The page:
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Snippet of People I (Mostly) Admire: “Hey, Let’s Go Buy Youtube!”

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Last Played: December 31, 2020
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Listen now to an audio snippet of “Het, Let’s Go Buy Youtube!” from People I (Mostly) Admire. Google once based in her garage and now she's the C.E.O. of its subsidiary.
Steve Levitt, the iconoclastic University of Chicago economist and co-author of the Freakonomics book series, tracks down other high achievers and asks questions that only he would think to ask. Guests include all-time Jeopardy! champion Ken Jennings, Harvard psychologist and linguist Steven Pinker, and top literary agent Suzanne Gluck.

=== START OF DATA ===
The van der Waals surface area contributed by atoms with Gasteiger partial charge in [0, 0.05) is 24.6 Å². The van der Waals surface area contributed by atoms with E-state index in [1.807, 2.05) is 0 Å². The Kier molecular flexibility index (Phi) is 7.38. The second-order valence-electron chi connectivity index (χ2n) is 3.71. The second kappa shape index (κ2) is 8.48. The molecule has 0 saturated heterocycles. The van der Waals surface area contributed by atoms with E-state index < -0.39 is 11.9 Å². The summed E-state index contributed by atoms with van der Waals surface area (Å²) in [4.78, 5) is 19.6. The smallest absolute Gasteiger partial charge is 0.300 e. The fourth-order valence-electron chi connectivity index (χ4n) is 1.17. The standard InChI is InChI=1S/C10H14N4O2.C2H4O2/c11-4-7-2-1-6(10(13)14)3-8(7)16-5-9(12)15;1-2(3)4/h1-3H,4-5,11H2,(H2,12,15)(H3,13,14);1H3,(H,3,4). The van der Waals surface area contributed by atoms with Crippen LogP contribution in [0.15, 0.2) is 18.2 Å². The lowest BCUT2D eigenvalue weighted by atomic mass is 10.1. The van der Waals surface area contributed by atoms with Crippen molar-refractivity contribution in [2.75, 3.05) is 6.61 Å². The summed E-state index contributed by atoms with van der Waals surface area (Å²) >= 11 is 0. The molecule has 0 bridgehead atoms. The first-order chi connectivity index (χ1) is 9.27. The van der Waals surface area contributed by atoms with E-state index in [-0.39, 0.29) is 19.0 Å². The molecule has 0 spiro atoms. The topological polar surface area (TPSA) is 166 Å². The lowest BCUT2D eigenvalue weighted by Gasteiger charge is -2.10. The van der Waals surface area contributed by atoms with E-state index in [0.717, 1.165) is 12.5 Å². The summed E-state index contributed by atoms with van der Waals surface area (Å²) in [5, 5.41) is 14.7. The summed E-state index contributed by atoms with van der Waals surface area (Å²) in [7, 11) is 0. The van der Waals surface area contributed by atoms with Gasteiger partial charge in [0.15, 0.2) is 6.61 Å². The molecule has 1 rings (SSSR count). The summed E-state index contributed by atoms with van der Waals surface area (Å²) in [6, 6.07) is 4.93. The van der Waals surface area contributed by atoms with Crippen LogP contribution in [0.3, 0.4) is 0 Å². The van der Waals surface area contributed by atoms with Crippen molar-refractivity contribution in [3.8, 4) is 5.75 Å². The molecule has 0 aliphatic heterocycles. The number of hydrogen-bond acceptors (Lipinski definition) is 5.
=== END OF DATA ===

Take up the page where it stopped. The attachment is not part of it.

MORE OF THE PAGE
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Quad Club at the University of Chicago with a bunch of other economists, including some Nobel Prize winners. And honestly, we almost never agreed on anything. But all of us collectively agreed 100% around the room that that was the stupidest business move that had ever been made in the history of mankind and history has proven 15 years later, that actually was probably the opposite. I might have been the single best acquisition of all time, but that's probably why we're sitting in the factory club and why you're running YouTube now, which you took over the CEO in 2014. And let me just start by saying that YouTube is amazing. People watch a billion hours of content on the site a day, and that's a level of success that I think even the model you were building back in an hour when you did the acquisition probably never imagined that kind of success. But of course, with that success comes all sorts of responsibilities and challenges. You probably never imagined either like hate speech and terrorism, misinformation, foreign governments trying to influence elections. I mean, basically now YouTube and Facebook and Twitter are essentially blamed for every problem that exists in the world and the critics, they're screaming, you know? Why don't you just fix these things? So I'm guessing it's not that simple. These air hard problems and the reality is that as hard as you try, it's just not realistic to think that you're just gonna fix these problems. Is that a fair assessment? Well, I think we have been focused on this area. We call it responsibility or trust in safety and we have been really focused on it. I'd say we started around 2016. That's maybe really where the light bulb started to go off, that we needed to make a lot of changes and have implemented a lot of changes across our entire system that I think have made a huge difference and we'll continue to improve them will continue to staff them. But I think if you look at the systems that we had then versus what they are now, it shows that we have been able to respond really quickly and our systems are built in a way to make sure that we can deliver trusted results for our users. And during co vid I was so grateful for those years and years of work because we were able to so quickly have accurate information for our users. And that was all do thio the work that we had done over the last couple of years. So, you know, of course, they'll always be some new loophole that, you know somebody will figure out. And we'll close that loophole. Yeah. I mean, that's the nature of adversarial interactions is you fix one thing and the bad guys go and try and break a new thing. But somehow, even more fundamentally, I think, as I watched the debate over the tech space that you're being asked to make decisions that even in the best of cases, governments have difficulty times making. I just find it odd that there's, you know, these air companies that were founded in basements and in garages 25 years ago. And now the executives are being asked to make fundamental decisions about life in society, which I think it's just kind of, you know, you can't possibly be equipped to do so in general, cos hate the idea of being regulated, But would you actually welcome more regulation because that would kind of put the onus for these, I would say essentially impossible decisions on governments instead of you is the executive. Gosh, I have a lot of different thoughts in this area. I mean, first of all, I would be much easier right if there was some regulation and we just said, Hey, we're just, you know, complying with the current rules that would simplify everything for us. On the other hand, as a private company, we can actually make in many ways much more detailed, fine grained and really thoughtful decisions in this area. And you look at something like co vid, right? So there were new conspiracies that were coming up, you know, almost every week. Like, you know, five G causes the symptoms of Cove. It is not a virus, right? And so would the government be able to respond quickly enough to be able to come up with the right set of requirements? I'm not really sure. And I also think there's something good about having multiple companies come up with different perspectives on this and that we're trying to as much as possible to balance all the different needs of the constituents around is really important and tough topics s so much public hatred of Facebook and Twitter and personal Emini Really towards Mark Zuckerberg Show Samberg. Jack Dorsey. Why do you think you basically are completely off the hook on that? How come you don't get lumped in with other folks? Well, I mean, YouTube in many ways serves a few really important functions. You know, During Cove it we served over 400 billion impressions related Thio.
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